Here’s what I spilled to Queque this morning:
Sixty-something days. For some, it can’t come fast enough. By “some,” we mean those losing land, liberty, and fraternity on La Frontera.
In honor of the fall of the Berlin Wall on a rowdy November day almost 20 years ago, Queque joined members of the Southwest Workers’ Union outside the U.S. Federal Building last week to raise a stink over the newest Berlin variant now under construction in the lingering hours of Bush twilight. listen: border wall protest in san antonio
As it turned out, Homeland Security officials announced that same day they were suspending construction of 14 miles of Wall planned in Hidalgo and Starr counties over flooding concerns.
This does not affect other portions of Texas borderland, like nearby Cameron County, or El Paso County — where seven-day-a-week schedules have crews erecting miles of steel curtain in the desert even as Homeland Security Secretary Michael Chertoff dusts off his resume.
As much as we’d like to think the Valley decision was a portrait of political acquiescence, wall construction could conceivably live on past Bush. Legal challenges have, to date, been swept aside by the U.S. Supreme Court. Obama was a “yea” vote on the 2006 Secure Fence Act that demanded the fence to begin with. And until there is sweeping immigration reform, the wall will likely continue to be the Interior’s fall-back plan.
However, many are reminding Queque of statements Obama made in the Valley months ago when the Dem Primary was still running hot: That he would “reverse that policy.” His appointment of University of Texas at Brownsville President Juliet V. Garcia to his transition team also has a glint to it, considering Garcia was the rock-n-roller that challenged Homeland over plans to put the Wall through her campus.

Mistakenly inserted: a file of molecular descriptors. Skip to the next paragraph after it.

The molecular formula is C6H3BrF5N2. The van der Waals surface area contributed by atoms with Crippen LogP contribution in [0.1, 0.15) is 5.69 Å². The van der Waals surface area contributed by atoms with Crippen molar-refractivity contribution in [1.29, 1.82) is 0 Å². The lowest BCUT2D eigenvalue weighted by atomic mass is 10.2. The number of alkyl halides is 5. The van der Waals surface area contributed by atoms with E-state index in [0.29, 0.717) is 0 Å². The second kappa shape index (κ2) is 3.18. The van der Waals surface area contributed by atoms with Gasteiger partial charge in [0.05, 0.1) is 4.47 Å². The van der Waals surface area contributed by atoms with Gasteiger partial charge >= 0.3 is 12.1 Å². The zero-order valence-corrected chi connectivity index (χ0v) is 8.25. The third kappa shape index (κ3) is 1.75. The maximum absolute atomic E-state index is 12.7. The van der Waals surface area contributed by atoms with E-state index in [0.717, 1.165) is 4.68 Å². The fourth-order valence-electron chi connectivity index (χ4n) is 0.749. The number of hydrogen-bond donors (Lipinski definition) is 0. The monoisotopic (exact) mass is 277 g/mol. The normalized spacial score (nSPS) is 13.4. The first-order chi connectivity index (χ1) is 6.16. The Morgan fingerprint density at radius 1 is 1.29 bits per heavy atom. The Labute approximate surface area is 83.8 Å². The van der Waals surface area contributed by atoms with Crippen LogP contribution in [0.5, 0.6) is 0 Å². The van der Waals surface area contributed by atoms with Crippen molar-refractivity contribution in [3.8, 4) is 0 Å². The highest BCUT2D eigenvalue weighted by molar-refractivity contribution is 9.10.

Arizona Congressman Raul Grijalva is said to be busily rewriting his failed legislation for a new Congress to undo provisions of the Real ID Act that allowed Chertoff so-called “mega-waiver” authority to override dozens of federal laws to haul up the wall in a huff. Activists are planning two major gatherings: one this weekend at Friendship Park beneath San Diego, another in El Paso early next month, to plan their legislative assault to finally lay waste to the Border Wall.
What to do in the meantime, as our faltering economy continues to bleed $3 million-plus into each impervious steel mile?
Of all the conjecture floating around the Obamasphere these days (Houston Mayor Bill White at helm of the DOE? Handlers won’t call me back), there is little hard matter to process regarding the release of Michael Chertoff — likely because of these “period-of-transition” security fears.
From NPR on Monday:
Barack Obama will be the first new president since the creation of the Department of Homeland Security. Both the incoming and outgoing administrations say they want a smooth transition because the country could be more vulnerable to a terrorist attack during the transfer of power.
The Homeland Security Department has been preparing for the change in administrations for the past 18 months. It has named career employees to fill the No. 2 or No. 3 spots in every division — such as the Transportation Security Administration, Customs and Border Protection and the Federal Emergency Management Agency — and prepared them to take over, if needed, during the transition. They’ll also be able to train incoming political appointees. “We want to be able to have in place experienced career people and substantial plans so that the new leadership that comes in is as well-positioned as possible to deal with any emergency,” Homeland Security Secretary Michael Chertoff told NPR.
VIDEO PLAYGROUND: I’ve also added a few YouTube clips recently, including Dia de los Muertos, images from the above-referenced Border Protest with a shorter audio clip, and a Tibetan Snow Lion Dance performed in South San over the weekend. Enjoy!